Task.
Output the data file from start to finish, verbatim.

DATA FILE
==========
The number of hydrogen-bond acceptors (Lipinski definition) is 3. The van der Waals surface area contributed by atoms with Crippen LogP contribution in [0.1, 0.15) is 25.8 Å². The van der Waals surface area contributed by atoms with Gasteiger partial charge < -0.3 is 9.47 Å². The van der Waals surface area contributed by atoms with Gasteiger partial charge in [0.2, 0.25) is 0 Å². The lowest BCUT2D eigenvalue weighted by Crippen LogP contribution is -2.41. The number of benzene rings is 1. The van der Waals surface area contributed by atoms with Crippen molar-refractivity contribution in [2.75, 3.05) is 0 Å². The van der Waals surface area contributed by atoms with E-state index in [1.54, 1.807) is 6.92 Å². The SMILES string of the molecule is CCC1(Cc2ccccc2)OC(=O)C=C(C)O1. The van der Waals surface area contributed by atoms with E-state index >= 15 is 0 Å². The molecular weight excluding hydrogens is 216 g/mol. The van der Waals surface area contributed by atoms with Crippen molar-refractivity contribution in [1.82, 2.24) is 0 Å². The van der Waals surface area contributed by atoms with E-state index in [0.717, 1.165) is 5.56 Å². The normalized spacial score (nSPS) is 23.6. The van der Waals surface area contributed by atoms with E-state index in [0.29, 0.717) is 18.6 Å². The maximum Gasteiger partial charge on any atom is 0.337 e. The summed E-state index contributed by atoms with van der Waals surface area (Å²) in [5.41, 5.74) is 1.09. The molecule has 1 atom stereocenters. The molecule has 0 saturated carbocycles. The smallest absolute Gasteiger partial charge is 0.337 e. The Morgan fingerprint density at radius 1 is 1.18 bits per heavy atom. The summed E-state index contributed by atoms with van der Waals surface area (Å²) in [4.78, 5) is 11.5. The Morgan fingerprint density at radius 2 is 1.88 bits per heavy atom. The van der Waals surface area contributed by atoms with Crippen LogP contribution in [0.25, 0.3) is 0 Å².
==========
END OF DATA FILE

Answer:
The number of hydrogen-bond acceptors (Lipinski definition) is 3. The van der Waals surface area contributed by atoms with Crippen LogP contribution in [0.1, 0.15) is 25.8 Å². The van der Waals surface area contributed by atoms with Gasteiger partial charge < -0.3 is 9.47 Å². The van der Waals surface area contributed by atoms with Gasteiger partial charge in [0.2, 0.25) is 0 Å². The lowest BCUT2D eigenvalue weighted by Crippen LogP contribution is -2.41. The number of benzene rings is 1. The van der Waals surface area contributed by atoms with Crippen molar-refractivity contribution in [2.75, 3.05) is 0 Å². The van der Waals surface area contributed by atoms with E-state index in [1.54, 1.807) is 6.92 Å². The SMILES string of the molecule is CCC1(Cc2ccccc2)OC(=O)C=C(C)O1. The van der Waals surface area contributed by atoms with E-state index >= 15 is 0 Å². The molecular weight excluding hydrogens is 216 g/mol. The van der Waals surface area contributed by atoms with Crippen molar-refractivity contribution in [1.82, 2.24) is 0 Å². The van der Waals surface area contributed by atoms with E-state index in [0.717, 1.165) is 5.56 Å². The normalized spacial score (nSPS) is 23.6. The van der Waals surface area contributed by atoms with E-state index in [0.29, 0.717) is 18.6 Å². The maximum Gasteiger partial charge on any atom is 0.337 e. The summed E-state index contributed by atoms with van der Waals surface area (Å²) in [5.41, 5.74) is 1.09. The molecule has 1 atom stereocenters. The molecule has 0 saturated carbocycles. The smallest absolute Gasteiger partial charge is 0.337 e. The Morgan fingerprint density at radius 1 is 1.18 bits per heavy atom. The summed E-state index contributed by atoms with van der Waals surface area (Å²) in [4.78, 5) is 11.5. The Morgan fingerprint density at radius 2 is 1.88 bits per heavy atom. The van der Waals surface area contributed by atoms with Crippen LogP contribution in [0.25, 0.3) is 0 Å².